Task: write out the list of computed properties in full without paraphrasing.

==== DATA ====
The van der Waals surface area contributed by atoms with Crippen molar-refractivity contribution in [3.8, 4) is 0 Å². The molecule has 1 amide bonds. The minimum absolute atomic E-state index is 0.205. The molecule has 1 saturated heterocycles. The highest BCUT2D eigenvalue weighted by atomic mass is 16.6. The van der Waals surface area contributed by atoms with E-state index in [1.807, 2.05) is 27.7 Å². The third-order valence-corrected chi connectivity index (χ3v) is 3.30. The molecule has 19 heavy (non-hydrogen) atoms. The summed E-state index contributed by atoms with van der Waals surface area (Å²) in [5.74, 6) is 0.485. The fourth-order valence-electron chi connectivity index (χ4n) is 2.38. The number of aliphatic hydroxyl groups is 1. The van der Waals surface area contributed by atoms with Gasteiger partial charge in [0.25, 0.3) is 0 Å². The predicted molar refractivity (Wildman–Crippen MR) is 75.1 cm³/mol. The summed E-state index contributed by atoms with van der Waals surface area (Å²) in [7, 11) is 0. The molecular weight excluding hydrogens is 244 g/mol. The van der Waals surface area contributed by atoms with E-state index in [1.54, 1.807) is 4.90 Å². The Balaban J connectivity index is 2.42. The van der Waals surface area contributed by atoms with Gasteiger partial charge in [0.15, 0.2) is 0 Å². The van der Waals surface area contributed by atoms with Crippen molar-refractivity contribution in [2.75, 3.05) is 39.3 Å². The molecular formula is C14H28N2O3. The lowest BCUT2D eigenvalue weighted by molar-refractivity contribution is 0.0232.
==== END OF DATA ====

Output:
The van der Waals surface area contributed by atoms with Crippen molar-refractivity contribution in [3.8, 4) is 0 Å². The molecule has 1 amide bonds. The minimum absolute atomic E-state index is 0.205. The molecule has 1 saturated heterocycles. The highest BCUT2D eigenvalue weighted by atomic mass is 16.6. The van der Waals surface area contributed by atoms with E-state index in [1.807, 2.05) is 27.7 Å². The third-order valence-corrected chi connectivity index (χ3v) is 3.30. The molecule has 19 heavy (non-hydrogen) atoms. The summed E-state index contributed by atoms with van der Waals surface area (Å²) in [5.74, 6) is 0.485. The fourth-order valence-electron chi connectivity index (χ4n) is 2.38. The number of aliphatic hydroxyl groups is 1. The van der Waals surface area contributed by atoms with Gasteiger partial charge in [0.25, 0.3) is 0 Å². The predicted molar refractivity (Wildman–Crippen MR) is 75.1 cm³/mol. The summed E-state index contributed by atoms with van der Waals surface area (Å²) in [7, 11) is 0. The molecular weight excluding hydrogens is 244 g/mol. The van der Waals surface area contributed by atoms with E-state index in [1.54, 1.807) is 4.90 Å². The Balaban J connectivity index is 2.42. The van der Waals surface area contributed by atoms with Gasteiger partial charge in [0.15, 0.2) is 0 Å². The van der Waals surface area contributed by atoms with Crippen molar-refractivity contribution in [2.75, 3.05) is 39.3 Å². The molecular formula is C14H28N2O3. The lowest BCUT2D eigenvalue weighted by molar-refractivity contribution is 0.0232.